- Around Campus
- Around the Hub
- Opinions & Editorials
- The Week’s End
When not living at school, I work at a supermarket. And it’s just as depressing as it sounds. I was hired during my senior year of high school and, for whatever reason, I have yet to be fired. My official title is “center store associate”: grocery store jargon for stocking shelves, telling customers where the breadcrumbs live (aisle two) and terrifying little children as I stock eggs from the inside of the fridge. It may sound simple but don’t be fooled: a single four-hour shift could involve following instructions, interacting with humans and appearing approachable. Rough, I know.
I work with a half-dozen or so fellow center store associates: all of whom have been privy to me failing miserably at what I do. It took a few months for my co-workers to warm up to me (the freezer aisle is a mean place) but when they did, they had plenty to share. The maintenance man reminded me, daily, of how similar my hair was to Johnny Bravo’s. As I was stocking marshmallows one day, a middle-aged coworker openly began to sniff the bags, declaring that she wanted to fill her pillow cases with them (“Just for the SMELL!”). And a new employee, shadowing me during his first day, gave it to me straight: “I sweat a lot. Don’t worry about it.” They kept me sane. Or, at least, made me look sane in comparison.
As far as chores go, grocery shopping is somewhere below toilet-plunging on the totem pole of pleasure. I realize that people don’t punch the time-clock with the immediate desire to hunt and gather their way through their local supermarket but, based on the sour dispositions of the vast majority of customers, you would think they were lining up to for flagellation via fiddleheads (aisle three!). More often than not, as customers walked away from me shaking their heads and/or cursing my existence, I was left wondering if I had crushed their wildest dreams or just failed to remember where the batteries were.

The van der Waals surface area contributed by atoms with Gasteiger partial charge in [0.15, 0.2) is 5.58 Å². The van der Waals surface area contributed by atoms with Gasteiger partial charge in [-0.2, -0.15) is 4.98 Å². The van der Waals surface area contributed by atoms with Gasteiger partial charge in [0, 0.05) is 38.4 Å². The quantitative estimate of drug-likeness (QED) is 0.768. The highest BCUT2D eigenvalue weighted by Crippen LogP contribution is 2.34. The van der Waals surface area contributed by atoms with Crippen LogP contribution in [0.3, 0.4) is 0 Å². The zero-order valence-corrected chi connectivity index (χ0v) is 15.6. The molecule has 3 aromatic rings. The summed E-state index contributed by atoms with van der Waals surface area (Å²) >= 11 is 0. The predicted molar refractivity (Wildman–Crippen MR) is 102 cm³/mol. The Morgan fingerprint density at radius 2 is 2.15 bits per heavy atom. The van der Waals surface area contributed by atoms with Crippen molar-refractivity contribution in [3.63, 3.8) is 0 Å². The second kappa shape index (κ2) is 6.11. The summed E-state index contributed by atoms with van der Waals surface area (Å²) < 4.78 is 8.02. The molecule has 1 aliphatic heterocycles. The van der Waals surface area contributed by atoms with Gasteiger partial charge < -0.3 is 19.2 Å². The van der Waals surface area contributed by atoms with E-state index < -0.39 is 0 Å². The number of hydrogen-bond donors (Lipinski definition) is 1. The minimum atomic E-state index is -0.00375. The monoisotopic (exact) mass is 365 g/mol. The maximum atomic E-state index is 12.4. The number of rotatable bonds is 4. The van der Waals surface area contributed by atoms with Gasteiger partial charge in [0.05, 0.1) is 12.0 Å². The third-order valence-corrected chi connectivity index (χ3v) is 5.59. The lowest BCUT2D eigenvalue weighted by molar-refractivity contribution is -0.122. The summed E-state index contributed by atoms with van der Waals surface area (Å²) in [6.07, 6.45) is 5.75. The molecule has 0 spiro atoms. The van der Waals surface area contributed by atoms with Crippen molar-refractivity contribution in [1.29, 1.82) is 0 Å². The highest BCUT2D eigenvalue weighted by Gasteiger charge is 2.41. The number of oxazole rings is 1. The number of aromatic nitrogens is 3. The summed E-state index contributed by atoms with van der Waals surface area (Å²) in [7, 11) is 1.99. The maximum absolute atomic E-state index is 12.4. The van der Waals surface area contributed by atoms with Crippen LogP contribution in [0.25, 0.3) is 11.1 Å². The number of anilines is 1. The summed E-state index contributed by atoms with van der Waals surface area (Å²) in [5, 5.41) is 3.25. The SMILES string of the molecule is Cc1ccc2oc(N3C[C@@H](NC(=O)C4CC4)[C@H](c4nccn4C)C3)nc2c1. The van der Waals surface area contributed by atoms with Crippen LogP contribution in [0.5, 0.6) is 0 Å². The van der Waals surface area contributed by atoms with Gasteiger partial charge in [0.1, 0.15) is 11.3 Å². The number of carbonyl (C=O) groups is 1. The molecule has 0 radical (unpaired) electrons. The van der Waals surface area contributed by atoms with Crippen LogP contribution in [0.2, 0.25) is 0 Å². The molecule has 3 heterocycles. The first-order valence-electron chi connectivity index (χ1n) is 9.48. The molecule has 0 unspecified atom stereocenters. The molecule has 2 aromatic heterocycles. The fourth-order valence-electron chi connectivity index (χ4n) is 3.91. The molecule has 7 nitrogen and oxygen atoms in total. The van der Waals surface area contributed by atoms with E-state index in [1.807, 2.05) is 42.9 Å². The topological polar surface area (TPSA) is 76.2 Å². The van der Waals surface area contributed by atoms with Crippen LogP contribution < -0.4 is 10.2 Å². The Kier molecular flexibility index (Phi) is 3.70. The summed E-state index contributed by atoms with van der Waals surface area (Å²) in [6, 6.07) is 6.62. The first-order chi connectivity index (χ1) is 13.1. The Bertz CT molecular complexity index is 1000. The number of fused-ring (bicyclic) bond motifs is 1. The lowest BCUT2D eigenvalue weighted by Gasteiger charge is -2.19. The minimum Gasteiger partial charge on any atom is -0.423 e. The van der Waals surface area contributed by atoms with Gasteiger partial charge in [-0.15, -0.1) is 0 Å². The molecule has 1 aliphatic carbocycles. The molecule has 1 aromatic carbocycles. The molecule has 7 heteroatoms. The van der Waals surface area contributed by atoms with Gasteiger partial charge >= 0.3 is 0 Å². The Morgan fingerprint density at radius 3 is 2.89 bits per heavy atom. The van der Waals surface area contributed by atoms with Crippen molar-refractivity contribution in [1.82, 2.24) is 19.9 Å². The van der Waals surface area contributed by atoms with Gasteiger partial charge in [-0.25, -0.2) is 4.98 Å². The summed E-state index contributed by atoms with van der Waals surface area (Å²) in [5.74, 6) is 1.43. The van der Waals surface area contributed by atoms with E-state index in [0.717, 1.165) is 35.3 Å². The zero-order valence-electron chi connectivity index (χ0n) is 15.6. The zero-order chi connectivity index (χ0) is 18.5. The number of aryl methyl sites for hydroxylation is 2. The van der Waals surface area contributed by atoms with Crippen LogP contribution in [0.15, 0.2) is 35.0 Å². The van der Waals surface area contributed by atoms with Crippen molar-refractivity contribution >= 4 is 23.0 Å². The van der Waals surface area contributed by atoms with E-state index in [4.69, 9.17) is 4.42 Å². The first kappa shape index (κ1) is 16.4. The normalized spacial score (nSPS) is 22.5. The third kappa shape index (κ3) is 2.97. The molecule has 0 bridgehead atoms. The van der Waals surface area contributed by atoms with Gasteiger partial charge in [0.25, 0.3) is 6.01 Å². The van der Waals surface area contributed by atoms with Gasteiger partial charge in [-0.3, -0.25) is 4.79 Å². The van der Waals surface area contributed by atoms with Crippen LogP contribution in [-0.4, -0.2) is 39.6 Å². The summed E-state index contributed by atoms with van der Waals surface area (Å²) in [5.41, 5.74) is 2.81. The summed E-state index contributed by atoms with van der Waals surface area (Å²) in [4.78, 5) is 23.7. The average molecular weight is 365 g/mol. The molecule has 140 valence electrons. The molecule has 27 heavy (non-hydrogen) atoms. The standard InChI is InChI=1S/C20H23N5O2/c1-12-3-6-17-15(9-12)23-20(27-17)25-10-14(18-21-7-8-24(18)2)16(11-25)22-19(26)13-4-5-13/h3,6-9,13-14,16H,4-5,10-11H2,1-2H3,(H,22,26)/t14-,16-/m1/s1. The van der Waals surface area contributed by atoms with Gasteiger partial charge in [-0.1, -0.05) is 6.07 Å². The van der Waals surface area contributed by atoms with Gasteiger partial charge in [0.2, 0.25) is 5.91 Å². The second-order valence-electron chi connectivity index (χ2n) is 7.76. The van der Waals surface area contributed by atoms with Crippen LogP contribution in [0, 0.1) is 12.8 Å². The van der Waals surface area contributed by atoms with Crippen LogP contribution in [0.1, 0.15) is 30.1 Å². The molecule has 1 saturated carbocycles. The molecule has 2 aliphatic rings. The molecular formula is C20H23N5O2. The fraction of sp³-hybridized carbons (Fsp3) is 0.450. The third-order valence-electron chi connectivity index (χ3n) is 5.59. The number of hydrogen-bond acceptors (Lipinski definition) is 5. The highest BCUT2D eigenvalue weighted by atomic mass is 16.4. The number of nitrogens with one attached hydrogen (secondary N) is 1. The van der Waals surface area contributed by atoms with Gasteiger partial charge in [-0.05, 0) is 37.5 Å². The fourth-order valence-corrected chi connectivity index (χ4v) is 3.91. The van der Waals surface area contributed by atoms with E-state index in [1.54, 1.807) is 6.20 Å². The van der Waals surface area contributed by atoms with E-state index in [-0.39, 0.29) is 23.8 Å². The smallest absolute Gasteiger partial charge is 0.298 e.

One day, while I was attempting to Hooked-on-Phonics my way through the ingredients listed on a can of Cheez-Whiz (as opposed to stocking it on the shelf), a woman in a Xena the Warrior Princess wind-breaker (and let me tell you: the only wind this woman was breaking came out of her ass) approached me and demanded to speak with my manager—the Dijon mustard went up six cents and heads were about to roll. A syllable away from mastering “sodium tripolyphosphate”, I begrudgingly got up and told Lucy Lawless to cool her jets (literally) and that I’d be back before she could roundhouse kick her way down aisle nine (bread and Tupperware!).
A few days later, a man came up to me in a state of distress similar to my reaction following Barbara Walter’s retirement announcement. Expecting a heart-to-heart discussion about BaBa WaWa’s rhotacism, I was sah-pwised when he instead—with much huff-and-puff—asked where the “fajita bread” was (aisle…wait, what?). I’ve been to Spain, I minor in Spanish and I’ve been fantasizing about Ricky Martin for nearly a decade now: none of which could have prepared me for decoding “fajita bread”.
“You mean tortillas?” I asked, as a piscina of vomit formed in the back of my throat.
English wasn’t his strong suit either.
In life, I try to adhere to Anne Frank’s mantra that, deep down, there is goodness in all people. But after dealing with Xena and Mr. Xenophobic, I’ve come to realize that such goodness all but disappears as soon as people enter an environment where a cash register is present. It’s as if there’s some sort of name-tag caste system: if you’ve got a plastic identification card pinned to your chest, brace yourself for customers who will eagerly and viciously project their frustrations, insecurities and bad breath out on you. Had Freud been around to ride the mid-century wave of industrialism that made supermarkets an American staple, I’m sure he would have been stationed at the deli counter theorizing penis envy as customers ordered pounds of bratwurst.
There’s something about the retail setting that manages to remind us all who among us are the lords, who are the serfs and who stocks the canned peas. Do we get off on putting down clerks because we lack the same power elsewhere in life? Do social strata become just a little more apparent—and acceptable—when uniforms and name-tags dictate who is beholden to whom? The answers are hard to figure out but, look hard enough, and you just might find them down aisle twelve.